Instant satisfaction for your thirst for knowledge!
Add this book to bookshelf
Grey
Write a new comment Default profile 50px
Grey
Read online the first chapters of this book!
All characters reduced
The Prince of the Marshes - And Other Occupational Hazards of a Year in Iraq - cover

The Prince of the Marshes - And Other Occupational Hazards of a Year in Iraq

Rory Stewart

Publisher: Mariner Books

  • 0
  • 0
  • 0

Summary

An adventurous diplomat’s “engrossing and often darkly humorous” memoir of working with Iraqis after the fall of Saddam Hussein(Publishers Weekly).   In August 2003, at the age of thirty, Rory Stewart took a taxi from Jordan to Baghdad. A Farsi-speaking British diplomat who had recently completed an epic walk from Turkey to Bangladesh, he was soon appointed deputy governor of Amarah and then Nasiriyah, provinces in the remote, impoverished marsh regions of southern Iraq. He spent the next eleven months negotiating hostage releases, holding elections, and splicing together some semblance of an infrastructure for a population of millions teetering on the brink of civil war. The Prince of the Marshes tells the story of Stewart’s year. As a participant he takes us inside the occupation and beyond the Green Zone, introducing us to a colorful cast of Iraqis and revealing the complexity and fragility of a society we struggle to understand. By turns funny and harrowing, moving and incisive, it amounts to a unique portrait of heroism and the tragedy that intervention inevitably courts in the modern age.

Other books that might interest you

  • Patton and His Third Army - cover

    Patton and His Third Army

    Brenton Greene Wallace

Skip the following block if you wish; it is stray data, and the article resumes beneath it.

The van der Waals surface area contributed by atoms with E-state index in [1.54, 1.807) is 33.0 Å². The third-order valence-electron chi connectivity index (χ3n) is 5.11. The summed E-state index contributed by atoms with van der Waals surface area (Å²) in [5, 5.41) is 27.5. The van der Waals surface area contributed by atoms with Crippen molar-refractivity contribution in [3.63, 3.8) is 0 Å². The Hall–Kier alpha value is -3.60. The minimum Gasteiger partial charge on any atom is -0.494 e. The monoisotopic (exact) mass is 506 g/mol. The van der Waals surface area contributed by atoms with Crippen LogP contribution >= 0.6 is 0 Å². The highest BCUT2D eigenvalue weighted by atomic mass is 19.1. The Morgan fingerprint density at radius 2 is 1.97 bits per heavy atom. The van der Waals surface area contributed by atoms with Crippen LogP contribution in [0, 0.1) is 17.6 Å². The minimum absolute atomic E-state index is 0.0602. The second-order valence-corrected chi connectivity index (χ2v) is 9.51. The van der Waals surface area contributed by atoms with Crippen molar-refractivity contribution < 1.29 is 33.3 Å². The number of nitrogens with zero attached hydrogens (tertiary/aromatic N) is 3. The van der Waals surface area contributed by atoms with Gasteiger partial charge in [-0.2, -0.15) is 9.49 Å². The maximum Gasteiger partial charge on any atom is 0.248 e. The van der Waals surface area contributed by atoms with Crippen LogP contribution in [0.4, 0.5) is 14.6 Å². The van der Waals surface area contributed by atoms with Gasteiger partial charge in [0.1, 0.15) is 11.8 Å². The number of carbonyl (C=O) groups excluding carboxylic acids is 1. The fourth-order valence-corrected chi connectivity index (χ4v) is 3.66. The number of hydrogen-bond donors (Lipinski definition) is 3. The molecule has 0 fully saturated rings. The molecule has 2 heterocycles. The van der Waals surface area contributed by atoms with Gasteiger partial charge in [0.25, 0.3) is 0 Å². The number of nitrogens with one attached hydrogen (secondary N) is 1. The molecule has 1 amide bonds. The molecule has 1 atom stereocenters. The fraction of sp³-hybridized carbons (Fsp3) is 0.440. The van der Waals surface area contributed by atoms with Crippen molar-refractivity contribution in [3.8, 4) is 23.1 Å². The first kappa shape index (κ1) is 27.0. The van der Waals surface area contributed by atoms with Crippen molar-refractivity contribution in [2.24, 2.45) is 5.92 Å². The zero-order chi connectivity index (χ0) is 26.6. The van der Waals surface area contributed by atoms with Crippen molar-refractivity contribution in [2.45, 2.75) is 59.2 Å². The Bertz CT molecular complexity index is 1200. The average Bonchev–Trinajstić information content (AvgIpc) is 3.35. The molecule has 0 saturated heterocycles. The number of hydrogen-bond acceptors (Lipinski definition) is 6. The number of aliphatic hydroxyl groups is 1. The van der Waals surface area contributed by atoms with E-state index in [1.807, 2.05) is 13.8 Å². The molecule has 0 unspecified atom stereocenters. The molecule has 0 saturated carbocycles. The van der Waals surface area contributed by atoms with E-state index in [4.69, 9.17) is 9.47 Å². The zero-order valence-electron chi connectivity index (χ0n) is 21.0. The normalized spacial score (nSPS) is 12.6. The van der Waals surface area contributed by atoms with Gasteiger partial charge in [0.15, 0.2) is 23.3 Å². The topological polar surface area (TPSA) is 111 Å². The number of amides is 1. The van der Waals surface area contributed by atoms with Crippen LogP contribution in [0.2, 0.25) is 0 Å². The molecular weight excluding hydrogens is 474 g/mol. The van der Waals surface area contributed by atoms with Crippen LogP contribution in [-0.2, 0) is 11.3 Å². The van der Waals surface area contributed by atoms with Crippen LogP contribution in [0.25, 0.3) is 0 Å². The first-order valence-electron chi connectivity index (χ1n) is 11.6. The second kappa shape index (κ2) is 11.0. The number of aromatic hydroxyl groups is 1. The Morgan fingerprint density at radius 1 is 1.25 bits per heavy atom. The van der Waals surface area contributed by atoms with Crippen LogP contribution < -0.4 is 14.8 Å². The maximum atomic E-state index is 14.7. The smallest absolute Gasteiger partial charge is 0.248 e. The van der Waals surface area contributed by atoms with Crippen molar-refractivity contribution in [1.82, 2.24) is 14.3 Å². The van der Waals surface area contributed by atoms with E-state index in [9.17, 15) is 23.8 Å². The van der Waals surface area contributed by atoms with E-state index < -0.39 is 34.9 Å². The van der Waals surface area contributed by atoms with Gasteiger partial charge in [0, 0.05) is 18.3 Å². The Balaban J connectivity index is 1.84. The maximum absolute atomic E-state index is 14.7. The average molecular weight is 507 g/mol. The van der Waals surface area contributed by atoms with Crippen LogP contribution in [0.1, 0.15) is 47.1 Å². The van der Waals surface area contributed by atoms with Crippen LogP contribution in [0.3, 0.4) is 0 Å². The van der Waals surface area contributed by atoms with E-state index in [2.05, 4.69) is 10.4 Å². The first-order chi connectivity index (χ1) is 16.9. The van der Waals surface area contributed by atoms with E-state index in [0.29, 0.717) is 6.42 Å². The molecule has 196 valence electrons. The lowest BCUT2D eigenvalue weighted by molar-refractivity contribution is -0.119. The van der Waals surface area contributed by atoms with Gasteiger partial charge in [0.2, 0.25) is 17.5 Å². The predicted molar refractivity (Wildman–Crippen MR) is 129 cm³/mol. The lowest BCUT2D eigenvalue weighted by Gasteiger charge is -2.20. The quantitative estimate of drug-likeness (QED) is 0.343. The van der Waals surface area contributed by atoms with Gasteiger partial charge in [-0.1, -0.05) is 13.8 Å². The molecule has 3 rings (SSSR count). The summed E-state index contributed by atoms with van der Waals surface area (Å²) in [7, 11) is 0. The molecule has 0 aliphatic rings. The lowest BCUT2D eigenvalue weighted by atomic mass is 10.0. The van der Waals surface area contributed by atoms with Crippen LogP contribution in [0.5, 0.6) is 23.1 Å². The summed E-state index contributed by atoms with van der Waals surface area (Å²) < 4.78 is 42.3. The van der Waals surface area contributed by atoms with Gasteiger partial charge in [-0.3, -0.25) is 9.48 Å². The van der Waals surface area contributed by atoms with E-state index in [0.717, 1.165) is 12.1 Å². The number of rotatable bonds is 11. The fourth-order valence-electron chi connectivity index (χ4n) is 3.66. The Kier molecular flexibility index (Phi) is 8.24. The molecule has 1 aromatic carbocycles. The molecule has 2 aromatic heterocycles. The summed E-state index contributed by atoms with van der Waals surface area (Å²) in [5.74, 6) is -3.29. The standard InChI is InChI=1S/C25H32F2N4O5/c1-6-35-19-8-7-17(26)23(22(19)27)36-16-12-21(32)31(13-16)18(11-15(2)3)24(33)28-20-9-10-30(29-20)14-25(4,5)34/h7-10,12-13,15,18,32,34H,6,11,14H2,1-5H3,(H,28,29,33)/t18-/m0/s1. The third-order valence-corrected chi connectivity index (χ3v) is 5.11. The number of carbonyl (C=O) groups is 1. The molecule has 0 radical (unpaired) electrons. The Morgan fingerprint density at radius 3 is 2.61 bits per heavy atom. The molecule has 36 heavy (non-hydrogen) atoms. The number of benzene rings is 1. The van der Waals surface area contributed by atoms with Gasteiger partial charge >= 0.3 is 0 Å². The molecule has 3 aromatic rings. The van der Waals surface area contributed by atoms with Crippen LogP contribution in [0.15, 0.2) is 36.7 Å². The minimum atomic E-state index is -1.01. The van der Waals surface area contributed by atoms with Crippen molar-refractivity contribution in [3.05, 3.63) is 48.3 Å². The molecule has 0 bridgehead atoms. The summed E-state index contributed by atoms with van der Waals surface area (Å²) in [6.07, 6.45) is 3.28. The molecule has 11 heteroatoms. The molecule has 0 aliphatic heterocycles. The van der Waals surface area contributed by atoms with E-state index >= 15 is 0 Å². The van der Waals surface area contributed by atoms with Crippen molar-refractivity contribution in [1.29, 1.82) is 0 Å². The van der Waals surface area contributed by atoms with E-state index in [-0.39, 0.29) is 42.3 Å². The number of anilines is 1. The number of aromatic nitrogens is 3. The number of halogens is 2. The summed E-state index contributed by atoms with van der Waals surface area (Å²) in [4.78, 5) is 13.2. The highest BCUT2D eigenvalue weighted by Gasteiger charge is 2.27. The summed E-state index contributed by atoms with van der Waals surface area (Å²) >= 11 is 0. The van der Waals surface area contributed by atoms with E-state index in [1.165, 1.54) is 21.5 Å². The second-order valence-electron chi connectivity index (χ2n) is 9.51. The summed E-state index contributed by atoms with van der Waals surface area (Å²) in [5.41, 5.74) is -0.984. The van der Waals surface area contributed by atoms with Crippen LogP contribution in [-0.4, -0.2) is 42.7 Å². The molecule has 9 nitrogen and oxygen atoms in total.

• 0
    • 1
    • 0
    Patton and His Third Army is the first-hand account of Patton's legendary, lightning-fast armored-drive routing of Wehrmacht forces across France and beyond following the Allied Invasion of Europe. Author Brenton Wallace served as an assistant chief of Patton's staff, and his narrative covers the full campaign, from the Third Army's preparations in Britain, to its first engagements with the enemy, through to the major battles countering the German offensives, liberating Paris and breaking across the Moselle into the Nazi heartland. It is the story of a master tactician, a superior military strategist who prided himself on surviving his vexing rival, the brilliant Erwin Rommel.
     
    Patton and His Third Army is a frank account of the much mythologized general and includes many of his immortal maxims such as, "There are only three principles of warfare: Audacity, Audacity, AUDACITY!" It is essential reading for anyone interested in the European Theater of combat in World War 2, and finding out more about this remarkable figure who Eisenhower said was "born to be a soldier."
     
    *Includes annotations and photographs from World War 2.
    Show book
  • The Carlton Smith True Crime Collection - Fatal Charm Dying for Daddy Cold-Blooded and Killing Season - cover

    The Carlton Smith True Crime...

    Carlton Smith

    • 0
    • 1
    • 0